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Is this a record?
  1. D Mulherin
  1. Department of Rheumatology, Cannock Chase Hospital, Brunswick Road, Cannock, WS11 2XY, UK
  1. Correspondence to:
    Dr D Mulherin;
    diarmuid.mulherin{at}msgh-tr.wmids.nhs.uk

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A 64 year old male bus driver presented to the rheumatology clinic with a six month history of bilateral painful swollen knees. On further questioning, he admitted to hand arthralgia when gripping tightly but no other locomotor complaint. He had a history of orchidectomy for benign disease and controlled hypertension. His general practitioner reported normal serum urate levels, raised erythrocyte sedimentation rate (ESR), and radiological evidence of mild osteoarthritis in the right knee. The main findings on musculoskeletal examination were large bilateral knee effusions with reduced range of movement. Subsequent investigations confirmed a raised ESR (75 mm/1st h) and C reactive protein (73 mg/l), diffuse increase in immunoglobulin fractions but negative myeloma screen in blood and urine, absence of crystals in synovial fluid, and no evidence of an inflammatory arthropathy on hands and feet radiographs. He responded very well to intra-articular triamcinolone and physiotherapy.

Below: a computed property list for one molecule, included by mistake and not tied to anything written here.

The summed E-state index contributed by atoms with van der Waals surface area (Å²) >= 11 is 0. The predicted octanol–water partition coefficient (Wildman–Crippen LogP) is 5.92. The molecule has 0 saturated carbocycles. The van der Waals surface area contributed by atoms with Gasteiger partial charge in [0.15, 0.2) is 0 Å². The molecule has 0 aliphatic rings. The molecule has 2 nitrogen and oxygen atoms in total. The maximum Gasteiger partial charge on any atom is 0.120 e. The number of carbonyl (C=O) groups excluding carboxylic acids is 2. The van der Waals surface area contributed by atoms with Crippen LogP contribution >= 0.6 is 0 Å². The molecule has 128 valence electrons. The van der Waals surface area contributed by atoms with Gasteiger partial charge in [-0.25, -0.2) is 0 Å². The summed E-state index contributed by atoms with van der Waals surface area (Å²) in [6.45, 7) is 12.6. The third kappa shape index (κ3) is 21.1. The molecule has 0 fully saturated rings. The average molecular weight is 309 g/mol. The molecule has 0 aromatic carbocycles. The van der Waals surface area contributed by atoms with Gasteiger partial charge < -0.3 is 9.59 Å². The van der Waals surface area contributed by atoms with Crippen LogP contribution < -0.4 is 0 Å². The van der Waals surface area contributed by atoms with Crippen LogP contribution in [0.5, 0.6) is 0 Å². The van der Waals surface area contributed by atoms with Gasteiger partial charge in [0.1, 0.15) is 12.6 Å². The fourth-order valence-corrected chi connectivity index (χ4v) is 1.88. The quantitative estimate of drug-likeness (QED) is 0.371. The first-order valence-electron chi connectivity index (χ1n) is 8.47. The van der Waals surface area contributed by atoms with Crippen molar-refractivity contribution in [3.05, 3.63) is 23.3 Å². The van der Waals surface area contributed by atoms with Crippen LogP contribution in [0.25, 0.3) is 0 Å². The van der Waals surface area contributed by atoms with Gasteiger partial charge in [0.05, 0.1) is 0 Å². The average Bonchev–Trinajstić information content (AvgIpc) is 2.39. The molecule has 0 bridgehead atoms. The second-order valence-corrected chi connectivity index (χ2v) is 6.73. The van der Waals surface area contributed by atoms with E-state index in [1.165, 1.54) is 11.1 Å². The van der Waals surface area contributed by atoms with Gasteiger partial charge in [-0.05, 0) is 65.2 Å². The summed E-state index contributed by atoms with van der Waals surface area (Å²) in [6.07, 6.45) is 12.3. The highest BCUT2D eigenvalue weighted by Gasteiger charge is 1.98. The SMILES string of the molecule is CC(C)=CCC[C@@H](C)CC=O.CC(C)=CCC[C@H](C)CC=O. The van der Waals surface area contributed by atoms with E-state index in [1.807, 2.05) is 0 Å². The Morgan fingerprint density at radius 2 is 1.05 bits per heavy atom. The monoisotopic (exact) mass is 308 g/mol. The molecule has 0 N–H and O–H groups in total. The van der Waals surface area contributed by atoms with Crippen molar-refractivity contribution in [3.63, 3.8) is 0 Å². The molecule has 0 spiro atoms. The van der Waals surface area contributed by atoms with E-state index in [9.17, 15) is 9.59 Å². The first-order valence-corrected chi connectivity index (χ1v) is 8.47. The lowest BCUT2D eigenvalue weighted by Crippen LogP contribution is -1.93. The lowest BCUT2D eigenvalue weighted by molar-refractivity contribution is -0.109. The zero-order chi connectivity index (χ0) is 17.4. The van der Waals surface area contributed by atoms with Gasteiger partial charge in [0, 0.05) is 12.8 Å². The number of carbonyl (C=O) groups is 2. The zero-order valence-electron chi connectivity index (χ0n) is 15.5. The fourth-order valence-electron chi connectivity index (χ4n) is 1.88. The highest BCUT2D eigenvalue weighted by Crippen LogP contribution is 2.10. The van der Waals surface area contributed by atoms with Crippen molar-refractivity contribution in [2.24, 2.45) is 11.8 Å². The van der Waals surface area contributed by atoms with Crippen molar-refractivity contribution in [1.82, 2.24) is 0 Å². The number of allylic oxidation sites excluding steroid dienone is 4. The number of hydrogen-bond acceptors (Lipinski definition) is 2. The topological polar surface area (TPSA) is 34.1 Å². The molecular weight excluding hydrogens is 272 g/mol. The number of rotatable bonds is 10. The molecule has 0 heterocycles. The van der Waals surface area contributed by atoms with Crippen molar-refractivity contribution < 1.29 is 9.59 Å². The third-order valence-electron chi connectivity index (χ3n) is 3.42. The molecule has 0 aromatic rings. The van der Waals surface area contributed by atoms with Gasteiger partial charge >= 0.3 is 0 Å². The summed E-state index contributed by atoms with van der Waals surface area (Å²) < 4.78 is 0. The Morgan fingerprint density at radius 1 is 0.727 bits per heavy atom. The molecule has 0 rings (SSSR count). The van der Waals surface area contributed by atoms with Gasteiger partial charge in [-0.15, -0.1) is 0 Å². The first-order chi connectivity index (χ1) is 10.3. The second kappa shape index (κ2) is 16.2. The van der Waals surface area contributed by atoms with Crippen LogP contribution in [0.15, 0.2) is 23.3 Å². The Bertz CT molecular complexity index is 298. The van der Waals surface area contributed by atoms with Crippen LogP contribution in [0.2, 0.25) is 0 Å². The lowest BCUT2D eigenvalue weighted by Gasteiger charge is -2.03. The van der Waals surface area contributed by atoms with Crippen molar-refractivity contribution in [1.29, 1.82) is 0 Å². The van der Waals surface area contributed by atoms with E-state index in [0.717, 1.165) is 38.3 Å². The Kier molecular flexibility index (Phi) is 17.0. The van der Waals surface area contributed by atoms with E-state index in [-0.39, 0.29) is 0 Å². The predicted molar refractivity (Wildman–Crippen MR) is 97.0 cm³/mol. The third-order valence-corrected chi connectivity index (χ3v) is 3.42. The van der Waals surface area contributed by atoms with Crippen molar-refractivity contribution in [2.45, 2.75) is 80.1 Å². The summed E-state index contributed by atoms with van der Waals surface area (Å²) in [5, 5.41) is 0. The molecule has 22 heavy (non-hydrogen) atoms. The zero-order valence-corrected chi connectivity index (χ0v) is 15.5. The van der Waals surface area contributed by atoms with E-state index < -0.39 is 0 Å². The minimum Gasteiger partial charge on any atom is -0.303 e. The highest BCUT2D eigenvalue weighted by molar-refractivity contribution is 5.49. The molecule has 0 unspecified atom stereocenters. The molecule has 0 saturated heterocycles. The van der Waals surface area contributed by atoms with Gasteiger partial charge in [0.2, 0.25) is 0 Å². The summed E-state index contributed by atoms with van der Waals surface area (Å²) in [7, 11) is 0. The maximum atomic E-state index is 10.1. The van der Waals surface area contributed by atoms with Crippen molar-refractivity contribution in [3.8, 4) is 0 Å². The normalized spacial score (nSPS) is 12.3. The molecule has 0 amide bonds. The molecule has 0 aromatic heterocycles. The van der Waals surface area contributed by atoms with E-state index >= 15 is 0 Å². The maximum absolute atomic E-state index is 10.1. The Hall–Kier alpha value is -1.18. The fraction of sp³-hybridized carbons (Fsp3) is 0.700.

Autoantibody analysis reported a positive Rose-Waaler rheumatoid factor (RF) test of high titre 1/16384, positive antinuclear antibodies 1/640, homogeneous pattern, with negative double stranded DNA antibodies (Crithidia method), and negative extractable nuclear antigen antibodies. Over the ensuing months, he developed features of an inflammatory arthropathy affecting his hands and ankles and recurring at his knees, with a further rise in inflammtory markers. Treatment with sulfasalazine was instituted with good clinical response, although his ESR and CRP both remained close to 100. A repeat RF, six months after presentation and three months after starting sulfasalazine, recorded a positive result, titre 1/16 777 216 (yes—over 16 million!), with no substantive change in other autoantibodies. Over the ensuing 12 months, his arthritis was symptomatically well controlled with sulfasalazine and he continued working, but his inflammatory markers remained very high. His RF titre fell to a mere 1/1 048 576 within one month, 1/524 288 within four months, and most recently measured 1/2048, again with little change in other autoantibodies or clinical course.

In what is, perhaps, a slightly atypical presentation of rheumatoid arthritis, has anyone got an explanation for this patient’s RF titre and can a world record be claimed—if only to recognise the persistence and determination of the laboratory technician?

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